If you’ve been following along, then you already know that I was a guest on Vancouver’s talk radio station, CKNW, on Saturday night. The producer was in touch a couple of days before to clarify what we’d talk about and to let me know when they’d call, etc etc. But it was after I learned that the show would also be interviewing the founder of Julyna, Vanessa Willson, that I started feeling weird. All of a sudden (and even though the producers assured me otherwise) I had the strange sense that I was being led into an on-air cat-fight about an issue I didn’t think it was worth fighting about. I was close to bowing out.
Before I did, however, I decided to drop Vanessa a line directly. I clarified my position and told her that my intention wasn’t to go on the air and attack her or her campaign — I was merely going to raise a few critical points related to the normalizing of pubic hair removal, and talk about my blog/research. I also left her my phone number.
To my great surprise, she called. Even more surprising (since we’d be been painted as such opposing forces in the media), we had a really great chat.
Vanessa Willson and Jessie Behan, two of the Julyna team
What I realized right away is that in the same way that I was painted into a corner by the media, Vanessa has been, too. While the campaign made her out to be a slightly ditzy, Sex-in-the City-esque character who came up with the idea for her campaign while sipping a girly drink in a Toronto restaurant, she was a far more thoughtful and considered interview.
I realized that there were major pieces missing from the Julyna story we were being told.
A nurse based out of a downtown Toronto hospital, Vanessa is quick to acknowledge her own openness when it comes to talking about the kind of stuff that might make others squirm. “I talk about sex a lot,” she laughs on the phone. “I’m like the guy on the Family Guy who says pervy and inappropriate stuff. That’s how the Julyna conversation started.
You can read more about that conversation here.
But here’s what you haven’t heard (and it changes things profoundly):
Vanessa, 29, runs in a circle of women who don’t, generally, have pubic hair. Most of them are dedicated waxers. “The most anyone has is usually the landing strip or the Charlie Chaplin,” she explains, “and most of them have nothing.”
So in suggesting to her friends that they etch shapes into their pubic hair in support of cervical cancer, Vanessa was being far more radical than I (or anyone else) could have understood. After all, in order to participate in Julyna, Vanessa’s most-hairless friends would have to do something kinda radical: they’d have to grow IN their pubic hair.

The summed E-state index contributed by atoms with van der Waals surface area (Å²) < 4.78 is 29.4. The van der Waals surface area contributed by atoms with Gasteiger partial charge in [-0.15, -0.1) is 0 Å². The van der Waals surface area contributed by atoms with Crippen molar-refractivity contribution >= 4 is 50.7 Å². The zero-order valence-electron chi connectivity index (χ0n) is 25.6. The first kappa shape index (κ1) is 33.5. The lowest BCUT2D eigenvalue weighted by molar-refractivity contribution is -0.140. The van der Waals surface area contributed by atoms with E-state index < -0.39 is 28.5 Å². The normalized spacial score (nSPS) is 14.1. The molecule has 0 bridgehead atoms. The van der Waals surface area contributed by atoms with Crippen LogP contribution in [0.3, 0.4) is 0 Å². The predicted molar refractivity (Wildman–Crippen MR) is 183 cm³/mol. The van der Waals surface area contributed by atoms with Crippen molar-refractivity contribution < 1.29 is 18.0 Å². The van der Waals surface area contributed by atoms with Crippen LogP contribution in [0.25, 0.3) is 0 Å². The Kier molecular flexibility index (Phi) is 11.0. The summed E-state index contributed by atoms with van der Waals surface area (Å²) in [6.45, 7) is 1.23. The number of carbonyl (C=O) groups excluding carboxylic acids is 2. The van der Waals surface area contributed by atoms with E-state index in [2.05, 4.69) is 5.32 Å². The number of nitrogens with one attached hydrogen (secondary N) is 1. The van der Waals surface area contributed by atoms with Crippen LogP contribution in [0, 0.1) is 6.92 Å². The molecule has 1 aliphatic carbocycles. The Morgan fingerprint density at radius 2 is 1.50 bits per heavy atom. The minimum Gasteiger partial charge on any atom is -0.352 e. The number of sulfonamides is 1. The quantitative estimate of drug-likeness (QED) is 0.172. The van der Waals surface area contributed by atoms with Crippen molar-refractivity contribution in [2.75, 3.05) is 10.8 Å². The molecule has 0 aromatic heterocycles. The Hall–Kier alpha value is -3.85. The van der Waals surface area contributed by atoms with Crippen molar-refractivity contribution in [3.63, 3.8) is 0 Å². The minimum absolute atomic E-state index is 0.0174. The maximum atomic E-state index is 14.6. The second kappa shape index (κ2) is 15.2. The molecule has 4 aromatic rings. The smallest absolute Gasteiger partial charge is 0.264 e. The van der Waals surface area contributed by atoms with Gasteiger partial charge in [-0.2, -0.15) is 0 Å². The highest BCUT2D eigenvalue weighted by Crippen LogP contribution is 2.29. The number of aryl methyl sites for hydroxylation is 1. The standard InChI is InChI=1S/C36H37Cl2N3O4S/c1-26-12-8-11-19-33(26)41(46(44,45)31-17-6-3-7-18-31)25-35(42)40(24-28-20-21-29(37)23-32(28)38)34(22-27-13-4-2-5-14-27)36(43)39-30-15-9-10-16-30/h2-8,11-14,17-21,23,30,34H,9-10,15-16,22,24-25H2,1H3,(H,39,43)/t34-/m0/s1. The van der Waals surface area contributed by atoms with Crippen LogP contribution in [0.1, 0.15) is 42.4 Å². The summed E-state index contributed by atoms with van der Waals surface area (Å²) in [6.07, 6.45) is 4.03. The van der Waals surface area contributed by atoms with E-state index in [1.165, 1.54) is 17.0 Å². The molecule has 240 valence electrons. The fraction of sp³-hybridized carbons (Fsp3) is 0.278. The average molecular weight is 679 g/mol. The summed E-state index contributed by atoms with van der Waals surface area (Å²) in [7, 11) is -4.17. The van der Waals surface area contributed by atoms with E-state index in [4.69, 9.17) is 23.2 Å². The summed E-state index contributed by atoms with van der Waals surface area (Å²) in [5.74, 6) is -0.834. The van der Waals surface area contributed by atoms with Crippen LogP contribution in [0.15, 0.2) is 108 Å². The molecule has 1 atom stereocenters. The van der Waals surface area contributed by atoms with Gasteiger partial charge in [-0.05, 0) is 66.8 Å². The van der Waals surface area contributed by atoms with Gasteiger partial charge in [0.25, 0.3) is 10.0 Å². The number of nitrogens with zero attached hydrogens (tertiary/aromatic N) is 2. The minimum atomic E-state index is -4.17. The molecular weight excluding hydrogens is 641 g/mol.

And in fact, her original proposal was even more unexpected.
Her original proposal was that everyone GROW OUT their pubic hair and NOT TOUCH IT FOR THE ENTIRE MONTH OF JULY.
(that’s certainly a far cry from what the media has portrayed, and is, in fact, closer to what I suggest in the Huffington Post story)
But as Vanessa explains it, the grow-it-all-out idea was quickly shot down.
“The reaction I got was ‘absolutely not’,” she laughs. “Even the committee members said ‘we’ll do it because we’re ballsy women, but nobody else is going to do it’.”
Vanessa says that’s when they decided they had to take a different approach.
“You have to work with what you’ve got,” she explains. “What we have is a society of women who are self-conscious and have been since the beginning of time. But you have to work with what you have. So we though, how can we get women on-board? That’s why we changed it so that women had options, from not touching it, to taking it all off.”
(Because they didn’t want women who are permanently hairless (thanks to laser hair removal) to feel left out, they are suggesting women can even get Vajazzled or decorated with henna.
“That’s what makes it great,” she says. “Just like ‘Movember’ (which encourages creativity in moustache grooming), women can be creative.”
Obviously, Julyna isn’t totally off the hook. I’ve still got a few issues with the campaign (mostly related to using titillation to link women’s bodies with cancer research). But as I told Vanessa, I am impressed at how well she’s done considering that she only came up with the idea in November and didn’t really get the campaign going until March. She’s put a tremendous amount of energy into the project and had no idea it was going to blow up in the media — or generate the amount of controversy — the way it has. As she explained it, she’s a nurse, not a PR maven.
And at end of the day, Vanessa started her campaign in the spirit of pubic-hair celebration. “I am asking women to bring it back,” she says with a laugh.